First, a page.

Lyme disease in dogs is a bacterial infection caused by Borrelia Burgdorferi bacteria. This bacteria is transmitted by ticks, especially deer ticks. Lyme disease is common in certain parts of the USA, particularly the Northeast, Midwest and the West.
Dogs that live in endemic areas are more likely to be infected. Besides dogs, human beings, horses and cattle can be develop Lyme disease.
How Lyme disease is transmitted to dogs
The bacteria is transmitted by 2 types of ticks: Ixodes and I. pacificus. The 3 stages of a tick are larva, nymph and adult. Larva and nymph feed on small mammals (such as mouse), while adult tick feeds on larger host (such as deer, dogs, humans, horses). Infected ticks attach to the host until they become engorged with its blood and then fall off.
It is during this time that a feeding tick transfers the bacteria from its mid-gut to the host. Transmission only occurs after at least 48 hours.
Lyme disease symptoms in dogs
About 95% of infected dogs do not show Lyme disease symptoms. It would take weeks or months after being infected before symptoms appear.
Some of the Lyme disease symptoms in dogs are:
– loss of appetite
– lameness in one limb or several limbs
– swollen joints
– pain on joints
– enlarged lymph nodes
Kidney failure, heart problem or nervous system disorder may occur in rare cases.
Other medical conditions may share these symptoms, so a proper diagnosis is necessary.
How to diagnose Lyme disease in dogs
It is difficult to diagnose Lyme disease in dogs. There is no one test for diagnosing the disease. While the standard test is for the presence of Lyme disease antibodies, it is not able to differentiate between exposure and infection to the disease. A dog exposed to the bacteria does not always develop and show symptoms of Lyme disease. Treatment is only required for an active infection.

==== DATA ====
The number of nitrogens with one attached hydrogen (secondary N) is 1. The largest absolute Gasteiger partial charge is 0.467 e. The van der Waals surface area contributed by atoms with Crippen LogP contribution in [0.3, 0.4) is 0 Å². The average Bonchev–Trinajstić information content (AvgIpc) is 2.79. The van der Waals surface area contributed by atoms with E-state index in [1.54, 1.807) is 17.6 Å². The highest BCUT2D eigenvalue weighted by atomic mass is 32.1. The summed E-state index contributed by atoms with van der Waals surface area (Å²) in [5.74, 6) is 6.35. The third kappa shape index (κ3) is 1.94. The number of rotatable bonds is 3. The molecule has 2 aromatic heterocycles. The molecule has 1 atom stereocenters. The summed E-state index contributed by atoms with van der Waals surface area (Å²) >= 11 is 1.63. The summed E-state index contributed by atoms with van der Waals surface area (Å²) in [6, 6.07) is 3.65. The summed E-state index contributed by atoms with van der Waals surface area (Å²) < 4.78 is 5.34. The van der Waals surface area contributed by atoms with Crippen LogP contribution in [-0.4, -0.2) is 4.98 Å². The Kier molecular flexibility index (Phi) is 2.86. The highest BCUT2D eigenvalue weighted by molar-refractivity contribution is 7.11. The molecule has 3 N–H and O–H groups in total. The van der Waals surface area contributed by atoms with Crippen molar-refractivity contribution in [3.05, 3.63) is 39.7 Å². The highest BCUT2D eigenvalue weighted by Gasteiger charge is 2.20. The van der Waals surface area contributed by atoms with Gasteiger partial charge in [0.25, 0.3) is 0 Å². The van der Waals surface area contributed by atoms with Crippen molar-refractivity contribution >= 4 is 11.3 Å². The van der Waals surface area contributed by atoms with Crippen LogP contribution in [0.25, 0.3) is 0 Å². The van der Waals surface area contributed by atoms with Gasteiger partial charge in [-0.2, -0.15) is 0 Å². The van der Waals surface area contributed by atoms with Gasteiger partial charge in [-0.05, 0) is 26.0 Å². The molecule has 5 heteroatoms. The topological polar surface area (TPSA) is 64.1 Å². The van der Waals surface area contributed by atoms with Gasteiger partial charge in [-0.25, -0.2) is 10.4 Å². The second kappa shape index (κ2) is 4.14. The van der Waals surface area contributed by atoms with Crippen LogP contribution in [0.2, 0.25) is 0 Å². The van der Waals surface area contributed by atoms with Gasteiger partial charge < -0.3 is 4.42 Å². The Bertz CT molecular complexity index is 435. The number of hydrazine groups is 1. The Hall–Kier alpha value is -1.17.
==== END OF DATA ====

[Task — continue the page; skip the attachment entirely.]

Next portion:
The presence of symptoms, exposure to endemic area and the response to treatment may sometimes be enough to diagnose Lyme disease in dogs.
Treatment for Lyme disease in dogs
Lyme disease in dogs is treated with antibiotics. Symptoms should improve within 1-2 days of starting treatment.
Antibiotics only suppress but do not kill the Borrelia burgdoferi bacteria. The bacteria remain dormant in the dog’s body where it doesn’t cause active infection. Lyme disease can recur in dogs if the immune system is low.
- Check your dog regularly for ticks by brushing with a flea comb. If ticks are removed immediately or within 48 hours of attaching to your dog, transmission does not occur.
- Avoid tick infested areas such as wooded, bushy, leafy or grassy areas.
- Keep your lawn mowed, and clear of leaves and overgrowth trees.
- Use tick control products to repel ticks from your dog. See: How to get rid of fleas without chemicals and pesticides